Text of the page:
And Paul calls this “the great love of God.” Verse 4: “Because of the great love with which he loved us,” he made us alive and opened our eyes and will be showing us more and more of his glory in the coming ages. This is “the great love of God”—the ever-increasing gift of himself to be known and praised forever. Since seeing and savoring God is the heart of mental health, and beholding God is the way we become whole. The love of God is not his making much of us, but his doing everything necessary so that we will enjoy making much of him forever.

Which leads the second implication, namely, what it means to feel loved by God.

2. What It Means to Feel Loved by God

This may seem obvious, but my concern is that in preaching and in counseling we are always drifting away from the spiritually obvious to the naturally desirable—especially if the naturally desirable “works.” We are spring-loaded in our sin to feel loved only if God endorses our desire to be made much of. Almost every human being loves to be made much of. And when it happens, we feel that we are being loved. How could something so pleasing not be love?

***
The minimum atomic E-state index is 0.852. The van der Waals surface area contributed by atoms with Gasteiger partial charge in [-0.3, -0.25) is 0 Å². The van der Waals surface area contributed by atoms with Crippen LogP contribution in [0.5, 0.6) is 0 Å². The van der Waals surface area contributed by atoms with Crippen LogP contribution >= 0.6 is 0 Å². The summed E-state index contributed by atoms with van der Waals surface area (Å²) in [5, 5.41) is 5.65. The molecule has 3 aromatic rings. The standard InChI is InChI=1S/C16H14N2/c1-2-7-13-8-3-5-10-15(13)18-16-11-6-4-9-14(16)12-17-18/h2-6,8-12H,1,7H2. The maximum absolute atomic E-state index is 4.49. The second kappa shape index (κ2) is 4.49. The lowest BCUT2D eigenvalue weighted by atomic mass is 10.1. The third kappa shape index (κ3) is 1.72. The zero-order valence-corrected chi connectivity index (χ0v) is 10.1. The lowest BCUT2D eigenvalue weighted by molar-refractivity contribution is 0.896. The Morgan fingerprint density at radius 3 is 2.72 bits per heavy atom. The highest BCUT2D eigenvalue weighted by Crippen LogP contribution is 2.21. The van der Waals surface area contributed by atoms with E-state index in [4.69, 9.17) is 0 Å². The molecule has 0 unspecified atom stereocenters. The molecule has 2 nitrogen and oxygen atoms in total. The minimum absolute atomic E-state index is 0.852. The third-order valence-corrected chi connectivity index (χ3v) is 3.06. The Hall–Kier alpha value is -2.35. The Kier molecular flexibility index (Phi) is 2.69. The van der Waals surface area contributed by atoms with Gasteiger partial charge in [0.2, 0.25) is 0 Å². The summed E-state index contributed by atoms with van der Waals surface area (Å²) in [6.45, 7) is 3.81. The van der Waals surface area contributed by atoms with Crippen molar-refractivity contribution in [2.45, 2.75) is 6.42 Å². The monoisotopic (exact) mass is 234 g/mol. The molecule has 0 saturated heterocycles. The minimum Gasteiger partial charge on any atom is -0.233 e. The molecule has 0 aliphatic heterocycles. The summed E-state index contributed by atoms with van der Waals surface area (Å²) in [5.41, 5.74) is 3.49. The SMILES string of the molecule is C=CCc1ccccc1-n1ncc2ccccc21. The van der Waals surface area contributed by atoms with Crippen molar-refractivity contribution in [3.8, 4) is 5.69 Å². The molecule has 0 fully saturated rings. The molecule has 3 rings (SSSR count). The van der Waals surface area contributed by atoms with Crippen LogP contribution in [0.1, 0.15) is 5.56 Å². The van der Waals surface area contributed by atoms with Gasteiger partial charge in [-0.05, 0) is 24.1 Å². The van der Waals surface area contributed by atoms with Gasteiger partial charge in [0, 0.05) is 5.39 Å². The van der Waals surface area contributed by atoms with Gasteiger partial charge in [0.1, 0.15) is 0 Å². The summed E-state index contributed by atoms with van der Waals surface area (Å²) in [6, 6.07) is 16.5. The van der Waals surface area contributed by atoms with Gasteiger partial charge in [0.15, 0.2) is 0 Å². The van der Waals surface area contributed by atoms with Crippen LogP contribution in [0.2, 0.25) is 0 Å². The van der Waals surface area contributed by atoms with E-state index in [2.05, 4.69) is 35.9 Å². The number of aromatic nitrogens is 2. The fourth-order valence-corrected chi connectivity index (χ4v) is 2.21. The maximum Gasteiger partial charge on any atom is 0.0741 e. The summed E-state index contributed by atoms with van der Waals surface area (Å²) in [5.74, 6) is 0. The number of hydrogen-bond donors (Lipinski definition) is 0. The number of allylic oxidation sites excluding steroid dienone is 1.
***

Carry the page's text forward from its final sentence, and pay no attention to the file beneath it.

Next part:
Here is the devastating warning from Jonathan Edwards 250 years ago:

True saints have their minds, in the first place, inexpressibly pleased and delighted with the sweet ideas of the glorious and amiable nature of the things of God. And this is the spring of all their delights, and the cream of all their pleasures. . . . But the dependence of the affections of hypocrites is in a contrary order: they first rejoice . . . that they are made so much of by God; and then on that ground, he seems in a sort, lovely to them.2

This is my concern. Do we make clear to people over and over again that yes, they should feel loved because Christ died for them; and yes, they should feel loved because they are undeserving and he loves them anyway; and yes, they should feel loved because their sins are forgiven and God’s wrath is removed through Christ; but to what end? Died for while undeserving. Forgiven. Wrath removed. But to what end?

And just at this point, I wonder if many of our people are left thinking that what it means to be loved by God simply that he affirms their desire to be made much of. “Christ died for me to make much of me. He rescued me while undeserving to make much of me. He forgave me to make much of me. He removed his wrath to make much of me.” Oh how gloriously good this feels! What a precious gospel! And it’s all merely natural. There’s nothing supernatural about it. It looks like recovery and healing! It works. But at root, it is not “to the praise of the glory of his grace.” It’s all to the praise of the glory of his affirmation of me.